The number of ships sailing the Arctic’s Northwest Passage (NWP) increased from 112 in 2013 to 160 in 2019, representing a 44% rise, according to a new report on Arctic shipping.
This is according to the Arctic Shipping Status Report – ‘Shipping in the Northwest Passage: Comparing 2013 to 2019’ issued this week by the Arctic Council’s Working Group on the Protection of the Arctic Marine Environment (PAME).
The Northwest Passage (NWP) is the name given to the various maritime routes between the Atlantic and Pacific Oceans along the northern coast of North America that span the Canadian Arctic Archipelago. There is no official definition of the NWP, and this report uses the definition of Arctic Waters set out under Canada’s Arctic Waters Pollution Prevention Act.
PAME’s 2009 Arctic Marine Shipping Assessment (AMSA) Report identified four types of Arctic Shipping:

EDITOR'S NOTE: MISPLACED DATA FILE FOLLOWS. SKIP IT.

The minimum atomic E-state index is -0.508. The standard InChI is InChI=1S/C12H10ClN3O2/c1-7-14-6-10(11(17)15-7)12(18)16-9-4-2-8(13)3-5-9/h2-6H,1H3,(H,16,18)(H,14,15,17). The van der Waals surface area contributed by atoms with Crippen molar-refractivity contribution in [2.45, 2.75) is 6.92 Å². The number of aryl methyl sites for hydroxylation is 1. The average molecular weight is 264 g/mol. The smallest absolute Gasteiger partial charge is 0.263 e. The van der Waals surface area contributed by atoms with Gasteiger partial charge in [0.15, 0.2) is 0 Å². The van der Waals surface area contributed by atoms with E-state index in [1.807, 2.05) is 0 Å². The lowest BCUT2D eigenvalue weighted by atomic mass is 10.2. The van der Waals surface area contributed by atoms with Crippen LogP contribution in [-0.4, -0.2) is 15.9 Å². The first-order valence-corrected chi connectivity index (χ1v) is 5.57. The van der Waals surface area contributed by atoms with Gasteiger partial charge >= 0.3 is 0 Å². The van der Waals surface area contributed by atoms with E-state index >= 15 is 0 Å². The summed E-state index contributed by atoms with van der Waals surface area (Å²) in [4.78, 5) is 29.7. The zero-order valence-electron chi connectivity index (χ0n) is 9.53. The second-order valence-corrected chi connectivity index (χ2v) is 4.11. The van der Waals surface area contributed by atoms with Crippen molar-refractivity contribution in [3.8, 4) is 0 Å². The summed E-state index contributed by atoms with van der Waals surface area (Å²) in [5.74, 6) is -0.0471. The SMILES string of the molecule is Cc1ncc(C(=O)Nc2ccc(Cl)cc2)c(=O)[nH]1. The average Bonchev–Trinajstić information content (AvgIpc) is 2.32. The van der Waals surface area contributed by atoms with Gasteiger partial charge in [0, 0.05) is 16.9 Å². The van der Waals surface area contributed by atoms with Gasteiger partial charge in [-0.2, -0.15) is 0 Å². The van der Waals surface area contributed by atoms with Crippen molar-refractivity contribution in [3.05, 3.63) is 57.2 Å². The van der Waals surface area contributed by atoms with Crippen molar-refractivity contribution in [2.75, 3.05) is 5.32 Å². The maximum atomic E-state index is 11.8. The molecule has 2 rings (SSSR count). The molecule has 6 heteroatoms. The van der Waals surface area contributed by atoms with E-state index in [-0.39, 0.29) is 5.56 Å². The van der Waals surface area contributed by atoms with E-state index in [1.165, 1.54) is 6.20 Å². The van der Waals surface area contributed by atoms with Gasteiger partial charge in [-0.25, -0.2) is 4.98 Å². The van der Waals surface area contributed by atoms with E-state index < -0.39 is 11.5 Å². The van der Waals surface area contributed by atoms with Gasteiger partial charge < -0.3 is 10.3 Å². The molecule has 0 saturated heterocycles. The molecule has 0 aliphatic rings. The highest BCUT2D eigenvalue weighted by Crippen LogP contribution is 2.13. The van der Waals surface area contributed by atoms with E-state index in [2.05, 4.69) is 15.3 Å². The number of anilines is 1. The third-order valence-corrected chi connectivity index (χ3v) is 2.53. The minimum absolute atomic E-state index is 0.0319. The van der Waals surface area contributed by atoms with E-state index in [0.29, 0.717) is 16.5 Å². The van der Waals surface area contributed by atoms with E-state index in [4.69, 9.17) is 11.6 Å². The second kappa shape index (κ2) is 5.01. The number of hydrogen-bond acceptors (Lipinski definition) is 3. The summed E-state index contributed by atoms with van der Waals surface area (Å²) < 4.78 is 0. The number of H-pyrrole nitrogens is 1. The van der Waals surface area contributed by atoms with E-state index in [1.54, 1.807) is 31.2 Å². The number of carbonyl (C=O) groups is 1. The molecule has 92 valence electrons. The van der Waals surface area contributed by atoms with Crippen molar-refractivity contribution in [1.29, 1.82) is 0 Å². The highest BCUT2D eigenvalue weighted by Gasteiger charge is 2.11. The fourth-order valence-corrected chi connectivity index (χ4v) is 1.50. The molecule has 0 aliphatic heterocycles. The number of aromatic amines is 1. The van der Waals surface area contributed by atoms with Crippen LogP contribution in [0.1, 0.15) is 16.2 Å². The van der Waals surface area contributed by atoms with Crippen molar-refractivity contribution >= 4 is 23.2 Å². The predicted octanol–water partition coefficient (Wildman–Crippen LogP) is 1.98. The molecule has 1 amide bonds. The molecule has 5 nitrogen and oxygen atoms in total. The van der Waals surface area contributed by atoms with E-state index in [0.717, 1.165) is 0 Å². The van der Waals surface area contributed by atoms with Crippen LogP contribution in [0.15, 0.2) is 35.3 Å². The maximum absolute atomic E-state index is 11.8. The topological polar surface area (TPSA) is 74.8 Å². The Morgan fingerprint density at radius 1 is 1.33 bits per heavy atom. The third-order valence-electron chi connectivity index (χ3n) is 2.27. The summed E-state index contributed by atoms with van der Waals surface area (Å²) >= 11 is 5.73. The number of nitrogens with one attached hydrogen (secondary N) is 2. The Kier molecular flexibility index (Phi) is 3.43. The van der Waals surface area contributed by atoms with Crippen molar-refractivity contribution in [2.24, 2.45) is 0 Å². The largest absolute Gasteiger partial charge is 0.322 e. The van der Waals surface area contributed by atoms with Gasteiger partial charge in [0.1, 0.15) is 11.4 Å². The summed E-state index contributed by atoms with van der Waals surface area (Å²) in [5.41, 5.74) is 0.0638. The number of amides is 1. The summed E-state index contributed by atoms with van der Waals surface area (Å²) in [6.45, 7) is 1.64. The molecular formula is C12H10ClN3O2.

- Destinational transport, where a ship sails to the Arctic, performs some activity in the Arctic, and sails south.
- Intra-Arctic transport, a voyage or marine activity that stays within the general Arctic region and links two or more Arctic States.
- Trans-Arctic transport transit voyages, which are taken across the Arctic Ocean from the Pacific to Atlantic Oceans or vice versa.
- Cabotage, to conduct trade or engage in marine transport in coastal waters between ports within an Arctic State.